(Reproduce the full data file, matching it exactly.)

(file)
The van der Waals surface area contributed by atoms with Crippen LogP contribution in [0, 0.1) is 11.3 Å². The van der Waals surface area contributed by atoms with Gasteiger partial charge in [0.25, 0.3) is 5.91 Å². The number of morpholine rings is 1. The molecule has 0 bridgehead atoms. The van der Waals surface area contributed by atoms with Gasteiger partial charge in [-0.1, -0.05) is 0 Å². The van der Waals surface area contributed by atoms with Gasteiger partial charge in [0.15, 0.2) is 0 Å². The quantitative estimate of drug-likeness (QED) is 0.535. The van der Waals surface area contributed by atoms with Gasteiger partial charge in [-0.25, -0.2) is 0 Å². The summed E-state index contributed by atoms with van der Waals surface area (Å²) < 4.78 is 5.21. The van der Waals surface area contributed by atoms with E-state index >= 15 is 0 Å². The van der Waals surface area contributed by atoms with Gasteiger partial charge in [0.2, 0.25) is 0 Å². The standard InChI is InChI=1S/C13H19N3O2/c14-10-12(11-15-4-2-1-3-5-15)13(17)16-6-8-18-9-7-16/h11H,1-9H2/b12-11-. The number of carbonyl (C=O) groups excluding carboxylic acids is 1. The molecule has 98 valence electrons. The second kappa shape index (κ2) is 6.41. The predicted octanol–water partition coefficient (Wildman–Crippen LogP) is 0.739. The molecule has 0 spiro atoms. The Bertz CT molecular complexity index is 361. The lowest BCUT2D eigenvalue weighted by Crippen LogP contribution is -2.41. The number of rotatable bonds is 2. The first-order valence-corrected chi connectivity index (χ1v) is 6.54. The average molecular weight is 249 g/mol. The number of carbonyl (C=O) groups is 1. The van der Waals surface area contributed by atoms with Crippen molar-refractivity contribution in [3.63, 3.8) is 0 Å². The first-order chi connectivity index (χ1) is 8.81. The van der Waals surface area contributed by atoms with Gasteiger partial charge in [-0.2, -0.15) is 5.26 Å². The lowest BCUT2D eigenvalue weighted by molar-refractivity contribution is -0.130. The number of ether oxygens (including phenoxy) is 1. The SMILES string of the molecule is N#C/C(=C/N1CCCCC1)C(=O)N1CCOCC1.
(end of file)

The van der Waals surface area contributed by atoms with Crippen LogP contribution in [0, 0.1) is 11.3 Å². The van der Waals surface area contributed by atoms with Gasteiger partial charge in [0.25, 0.3) is 5.91 Å². The number of morpholine rings is 1. The molecule has 0 bridgehead atoms. The van der Waals surface area contributed by atoms with Gasteiger partial charge in [-0.1, -0.05) is 0 Å². The van der Waals surface area contributed by atoms with Gasteiger partial charge in [0.15, 0.2) is 0 Å². The quantitative estimate of drug-likeness (QED) is 0.535. The van der Waals surface area contributed by atoms with Gasteiger partial charge in [-0.25, -0.2) is 0 Å². The summed E-state index contributed by atoms with van der Waals surface area (Å²) < 4.78 is 5.21. The van der Waals surface area contributed by atoms with E-state index >= 15 is 0 Å². The van der Waals surface area contributed by atoms with Gasteiger partial charge in [0.2, 0.25) is 0 Å². The standard InChI is InChI=1S/C13H19N3O2/c14-10-12(11-15-4-2-1-3-5-15)13(17)16-6-8-18-9-7-16/h11H,1-9H2/b12-11-. The number of carbonyl (C=O) groups excluding carboxylic acids is 1. The molecule has 98 valence electrons. The second kappa shape index (κ2) is 6.41. The predicted octanol–water partition coefficient (Wildman–Crippen LogP) is 0.739. The molecule has 0 spiro atoms. The Bertz CT molecular complexity index is 361. The lowest BCUT2D eigenvalue weighted by Crippen LogP contribution is -2.41. The number of rotatable bonds is 2. The first-order valence-corrected chi connectivity index (χ1v) is 6.54. The average molecular weight is 249 g/mol. The number of carbonyl (C=O) groups is 1. The van der Waals surface area contributed by atoms with Crippen molar-refractivity contribution in [3.63, 3.8) is 0 Å². The first-order chi connectivity index (χ1) is 8.81. The van der Waals surface area contributed by atoms with Gasteiger partial charge in [-0.2, -0.15) is 5.26 Å². The lowest BCUT2D eigenvalue weighted by molar-refractivity contribution is -0.130. The number of ether oxygens (including phenoxy) is 1. The SMILES string of the molecule is N#C/C(=C/N1CCCCC1)C(=O)N1CCOCC1.